We vacationed once a year. When we did vacation, we didn’t stay in hotels and rarely ate out. We used AirBnB and cooked most meals at home.
We didn’t fly to our vacation destinations. Instead, we took advantage of existing geography and went somewhere driving distance. The rest of the year, we would take several day trips on the weekends.
This is a social norm. Get together with friends and relatives and go out to eat.
I almost never eat out. I cook at home. I have people over for dinner instead of taking them out to eat. I just had relatives stay with us for a week. We ate most meals at home. They liked it!
When I do eat out, I skip the appetizers, alcohol, and desserts.
We spend a fortune giving each other expensive gifts during several holidays throughout the year.
Because that’s what everybody else does. Well, everybody else is probably also in debt.
I have a deal with my wife. We don’t get each other anything!! Christmas, New Years, Birthdays, Valentines, Anniversary, I’m off the hook!
Not everyone will get away with this, but it saves a small fortune. Our kids know they get one modest present on their birthday and one at Christmas.
Bottom line, drastically reduce the amount of money spent on gift giving.
I don’t buy crap I don’t need. You don’t need the newest iPhone every year. Your wife doesn’t need new clothes every time she goes to the mall. You children don’t need new bedroom furniture sets every time they move. You don’t need a Harley, boat, or timeshare. If you have these things, sell them. Be practical.
Buy what you need and save the rest.
I realize this seems like a huge sacrifice. I felt like it was while I was doing it.
Then I woke up one day, not too long ago, and realized I was pretty well off financially, even though I still had several years to retirement. That’s not a bad feeling!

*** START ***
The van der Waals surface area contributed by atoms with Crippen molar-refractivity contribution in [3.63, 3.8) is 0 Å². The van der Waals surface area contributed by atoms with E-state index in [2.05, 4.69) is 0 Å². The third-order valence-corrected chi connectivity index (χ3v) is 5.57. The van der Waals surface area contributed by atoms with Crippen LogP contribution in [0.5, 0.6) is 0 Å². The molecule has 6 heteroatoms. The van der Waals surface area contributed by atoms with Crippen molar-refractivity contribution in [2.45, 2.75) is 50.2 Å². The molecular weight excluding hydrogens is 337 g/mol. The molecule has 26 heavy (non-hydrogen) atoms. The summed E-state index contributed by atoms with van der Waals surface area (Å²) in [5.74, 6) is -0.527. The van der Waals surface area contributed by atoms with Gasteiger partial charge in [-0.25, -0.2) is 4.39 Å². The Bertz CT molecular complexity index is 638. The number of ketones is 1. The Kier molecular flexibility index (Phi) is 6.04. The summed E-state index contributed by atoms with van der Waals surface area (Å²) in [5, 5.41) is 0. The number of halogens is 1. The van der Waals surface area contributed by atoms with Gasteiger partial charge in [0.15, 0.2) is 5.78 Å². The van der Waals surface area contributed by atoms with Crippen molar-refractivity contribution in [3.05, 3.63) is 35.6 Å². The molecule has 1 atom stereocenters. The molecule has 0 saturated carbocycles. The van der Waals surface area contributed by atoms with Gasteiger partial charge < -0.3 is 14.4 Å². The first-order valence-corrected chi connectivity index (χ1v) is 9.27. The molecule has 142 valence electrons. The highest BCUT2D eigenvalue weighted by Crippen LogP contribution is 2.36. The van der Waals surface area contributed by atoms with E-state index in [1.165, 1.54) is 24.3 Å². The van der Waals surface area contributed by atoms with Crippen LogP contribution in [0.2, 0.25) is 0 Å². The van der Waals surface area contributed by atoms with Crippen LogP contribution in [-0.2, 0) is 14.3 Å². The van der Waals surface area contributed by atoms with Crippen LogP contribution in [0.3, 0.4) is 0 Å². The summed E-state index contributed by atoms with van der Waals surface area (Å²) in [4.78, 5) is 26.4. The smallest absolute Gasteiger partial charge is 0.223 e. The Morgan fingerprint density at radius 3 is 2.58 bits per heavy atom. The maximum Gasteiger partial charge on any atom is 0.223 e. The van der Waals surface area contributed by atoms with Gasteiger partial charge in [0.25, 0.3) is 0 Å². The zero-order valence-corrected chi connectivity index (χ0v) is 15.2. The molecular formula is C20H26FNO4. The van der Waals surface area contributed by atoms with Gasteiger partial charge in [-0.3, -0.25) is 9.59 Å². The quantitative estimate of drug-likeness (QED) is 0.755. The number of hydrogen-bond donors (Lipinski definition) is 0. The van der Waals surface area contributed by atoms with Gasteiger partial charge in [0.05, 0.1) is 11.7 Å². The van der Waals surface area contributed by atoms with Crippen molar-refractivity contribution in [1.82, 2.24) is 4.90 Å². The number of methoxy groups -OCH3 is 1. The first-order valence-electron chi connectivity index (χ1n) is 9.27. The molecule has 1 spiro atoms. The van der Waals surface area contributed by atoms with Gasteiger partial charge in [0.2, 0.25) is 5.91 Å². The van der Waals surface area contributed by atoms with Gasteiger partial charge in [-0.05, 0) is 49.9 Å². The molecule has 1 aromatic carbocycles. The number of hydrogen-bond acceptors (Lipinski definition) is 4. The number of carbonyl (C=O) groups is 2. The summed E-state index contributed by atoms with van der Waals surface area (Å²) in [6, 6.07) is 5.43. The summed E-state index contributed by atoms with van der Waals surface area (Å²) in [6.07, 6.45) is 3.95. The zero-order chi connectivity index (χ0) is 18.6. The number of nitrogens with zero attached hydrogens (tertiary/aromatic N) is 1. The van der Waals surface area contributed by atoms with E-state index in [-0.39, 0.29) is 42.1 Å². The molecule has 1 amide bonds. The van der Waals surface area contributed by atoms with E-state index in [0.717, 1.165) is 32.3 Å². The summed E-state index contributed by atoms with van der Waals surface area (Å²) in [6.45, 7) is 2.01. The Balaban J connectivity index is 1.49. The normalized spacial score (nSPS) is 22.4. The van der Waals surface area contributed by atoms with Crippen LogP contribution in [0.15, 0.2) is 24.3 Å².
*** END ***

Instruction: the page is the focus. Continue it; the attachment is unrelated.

3. Investing well
Now that you have no debt and a high savings rate, it’s time to invest that money.
I do what Warren Buffett suggests and what many early retirees have done.
Invest all your money in the S&P 500 Index fund.
Make sure it has low fees.
Financial advisors will suggest that you can beat the market by listening to them. They won’t beat the S&P 500, but they’ll charge you while trying!
This is what order you should invest your savings in once debt is gone:
First, fully fund your TSP to $18,000 max a year. The TSP has a fund that mimics the S&P 500 Index. Buy that one.
TSP (and IRA) accounts are basically a legal way to “cheat” on taxes. The tax benefit allows this money to grow much faster. This is why they are so important.
Next you fully fund an IRA for you and your spouse. Each of you can contribute $5,500 a year. Same thing. Max it out and put it in the S&P 500 index. Easy.
When these retirement accounts are fully funded, then you start funding a normal brokerage account that can hold mutual funds. All it needs is S&P!
The S&P 500 historically has grown at an average rate of about 8% a year. Some years it has gone up much more than this, and some years down much more.
The important thing to remember is you NEVER panic when the market drops and NEVER sell. It will drop. It’s doesn’t matter. It always comes back. Your money will be there when you retire. With interest.
Bonus: Real Estate
What I’ve outlined so far is the best way I’ve seen to invest and retire early, and it requires absolutely no skill and no work. It’s autopilot investing.
I used this method to save up a fat nest egg early in my career. I then caught the real estate bug and started buying rentals.
I’ll admit, it’s more work than what I outlined above, but it allowed me to boost my passive income even faster and it acts as a hedge against having all my investment in the market.
My rental income has almost caught up with my military pay.
I want to help military members navigate these tricky financial waters. Comment below or send me an email. I’m happy to answer any questions.
If you are interested in learning more about how I’ve done real estate and investing, read my first blog post.
My Wife Knows Money
Rich on Money